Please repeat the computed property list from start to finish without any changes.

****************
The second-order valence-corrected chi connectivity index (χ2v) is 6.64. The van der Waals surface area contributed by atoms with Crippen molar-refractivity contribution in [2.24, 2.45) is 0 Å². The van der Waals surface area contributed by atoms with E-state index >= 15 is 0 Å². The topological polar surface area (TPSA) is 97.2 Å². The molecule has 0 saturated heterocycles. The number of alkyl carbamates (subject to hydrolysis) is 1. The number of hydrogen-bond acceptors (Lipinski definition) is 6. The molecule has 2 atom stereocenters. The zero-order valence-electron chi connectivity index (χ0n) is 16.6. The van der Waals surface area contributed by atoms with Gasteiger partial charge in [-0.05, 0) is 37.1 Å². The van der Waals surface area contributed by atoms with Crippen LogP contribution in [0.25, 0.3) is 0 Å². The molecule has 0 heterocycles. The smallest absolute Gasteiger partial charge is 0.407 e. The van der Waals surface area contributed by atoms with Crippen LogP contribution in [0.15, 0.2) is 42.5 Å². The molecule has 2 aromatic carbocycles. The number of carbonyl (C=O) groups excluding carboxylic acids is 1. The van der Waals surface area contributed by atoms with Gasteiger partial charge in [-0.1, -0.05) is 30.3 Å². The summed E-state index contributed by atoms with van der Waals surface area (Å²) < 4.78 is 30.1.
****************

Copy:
The second-order valence-corrected chi connectivity index (χ2v) is 6.64. The van der Waals surface area contributed by atoms with Crippen molar-refractivity contribution in [2.24, 2.45) is 0 Å². The van der Waals surface area contributed by atoms with E-state index >= 15 is 0 Å². The topological polar surface area (TPSA) is 97.2 Å². The molecule has 0 saturated heterocycles. The number of alkyl carbamates (subject to hydrolysis) is 1. The number of hydrogen-bond acceptors (Lipinski definition) is 6. The molecule has 2 atom stereocenters. The zero-order valence-electron chi connectivity index (χ0n) is 16.6. The van der Waals surface area contributed by atoms with Gasteiger partial charge in [-0.05, 0) is 37.1 Å². The van der Waals surface area contributed by atoms with Crippen LogP contribution in [0.25, 0.3) is 0 Å². The molecule has 0 heterocycles. The smallest absolute Gasteiger partial charge is 0.407 e. The van der Waals surface area contributed by atoms with Crippen LogP contribution in [0.15, 0.2) is 42.5 Å². The molecule has 2 aromatic carbocycles. The number of carbonyl (C=O) groups excluding carboxylic acids is 1. The van der Waals surface area contributed by atoms with Gasteiger partial charge in [-0.1, -0.05) is 30.3 Å². The summed E-state index contributed by atoms with van der Waals surface area (Å²) < 4.78 is 30.1.